On Tuesday, the New York Times published an in-depth feature on working life in America with a headline that reads: "Americans Want to Believe Jobs Are the Solution to Poverty. They're Not."
In it, Matthew Desmond notes that nearly a third of America's workforce earns less than $12 an hour and nearly none of their employers offers health insurance. These are the country's "working poor." In a strong economy with low unemployment, finding a job isn't a problem. In fact, millions of job vacancies go unfilled because of a dearth of qualified candidates. The jobs available to people without much education, however, don't pay enough to live on.
That's why the Colorado Department of Higher Education has been on a mission to establish the link between educational attainment and economic prosperity.
"We've seen a decline in the way higher ed is viewed as a public good at the precise moment in which we're recognizing that, by and large, to have any decent shot at living a middle-class life, people need to have some sort of post-secondary education," said Dr. Dan Baer, the executive director of the Colorado Department of Higher Education.
The state's economic development gurus predict that by 2020, 74 percent of jobs in Colorado will require some sort of post-secondary certificate or degree. The department's goal of getting 66 percent of the state's working population to that level of educational attainment by 2025 is still going to leave a skills gap, Baer noted.
"Colorado has the No. 1 economy in the nation," he told the Sentinel's editorial board. "We will not have the strongest economy in the nation by 2028 or 2038 if we don't figure out how to make sure all of Colorado is being lifted in terms of skills they have or the ability to compete in a 21st century economy, which is inevitably not just national, but global."
Because of a hot economy and desirable quality of life, the state's "brand is incredibly strong," Baer said. "Maintaining that means investing for the future and certainly education has to be one of the places we invest."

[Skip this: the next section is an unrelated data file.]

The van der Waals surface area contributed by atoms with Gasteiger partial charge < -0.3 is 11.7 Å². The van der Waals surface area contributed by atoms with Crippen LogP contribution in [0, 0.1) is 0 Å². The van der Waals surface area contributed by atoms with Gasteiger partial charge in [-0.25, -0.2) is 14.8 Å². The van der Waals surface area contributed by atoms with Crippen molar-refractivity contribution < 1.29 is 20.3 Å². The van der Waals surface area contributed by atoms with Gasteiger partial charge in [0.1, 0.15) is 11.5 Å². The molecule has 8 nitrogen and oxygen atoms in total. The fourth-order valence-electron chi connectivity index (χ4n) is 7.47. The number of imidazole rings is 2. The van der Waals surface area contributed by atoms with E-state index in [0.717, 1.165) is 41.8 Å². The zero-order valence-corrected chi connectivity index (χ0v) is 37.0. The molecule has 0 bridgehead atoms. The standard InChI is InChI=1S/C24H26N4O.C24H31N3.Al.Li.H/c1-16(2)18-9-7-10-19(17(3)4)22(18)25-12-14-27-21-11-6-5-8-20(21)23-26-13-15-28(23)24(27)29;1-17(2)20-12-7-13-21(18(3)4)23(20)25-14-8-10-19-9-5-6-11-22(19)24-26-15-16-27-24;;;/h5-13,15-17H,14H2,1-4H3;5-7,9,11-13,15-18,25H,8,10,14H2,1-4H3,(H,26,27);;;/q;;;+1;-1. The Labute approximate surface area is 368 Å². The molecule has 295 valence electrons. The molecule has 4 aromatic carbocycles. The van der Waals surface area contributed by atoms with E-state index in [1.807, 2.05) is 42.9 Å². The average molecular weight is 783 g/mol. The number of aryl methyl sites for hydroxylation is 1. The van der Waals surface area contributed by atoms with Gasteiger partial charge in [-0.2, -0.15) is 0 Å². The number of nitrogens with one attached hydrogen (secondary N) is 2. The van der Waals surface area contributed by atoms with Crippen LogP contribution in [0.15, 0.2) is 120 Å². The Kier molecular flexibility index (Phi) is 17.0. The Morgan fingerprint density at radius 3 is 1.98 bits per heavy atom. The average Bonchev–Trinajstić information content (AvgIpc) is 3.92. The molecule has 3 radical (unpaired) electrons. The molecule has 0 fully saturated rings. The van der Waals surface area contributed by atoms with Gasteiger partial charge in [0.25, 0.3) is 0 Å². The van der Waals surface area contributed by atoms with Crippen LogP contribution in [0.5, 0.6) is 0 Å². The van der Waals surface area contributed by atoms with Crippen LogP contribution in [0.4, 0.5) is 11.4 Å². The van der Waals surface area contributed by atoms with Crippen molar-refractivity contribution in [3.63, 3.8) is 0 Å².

Currently 56 percent of the state meets criteria for post-secondary educational attainment. The department is crunching numbers on the remaining 44 percent. In the metropolitan statistical area that encompasses Mesa County, 59 percent of working adults fall into the 44 percent non-attainment category.
Statewide, 71 percent of people of color fall into the 44 percent. Half a million Coloradans have a GED or high school diploma or even some college, but no degree. "How to reach them and serve them more effectively is going to be part of our master plan of getting to 66 percent," Baer said.
There's no silver bullet to optimizing the state's workforce. The economy and quality of life here attract plenty of degreed out-of-state workers to fill gaps, but at the expense of native Coloradans who, for whatever reason, either don't have access to higher education or can't justify the personal investment.
The push to expand the universe of people served in higher education institutions requires not only taxpayer dollars, but new pathways — like CareerWise apprenticeships — that pair skills with opportunity.
Baer said he's seen young students who wouldn't have gone for a four-year engineering degree "but for the fact that their apprenticeship helped them finish with a diploma and start making a living and see themselves on a trajectory for more learning. That's a model that has a lot of promise."
Editor's note: Dr. Baer is the executive director of the Colorado Department of Higher Education. A previous version of this editorial misidentified the agency as the Department of Education.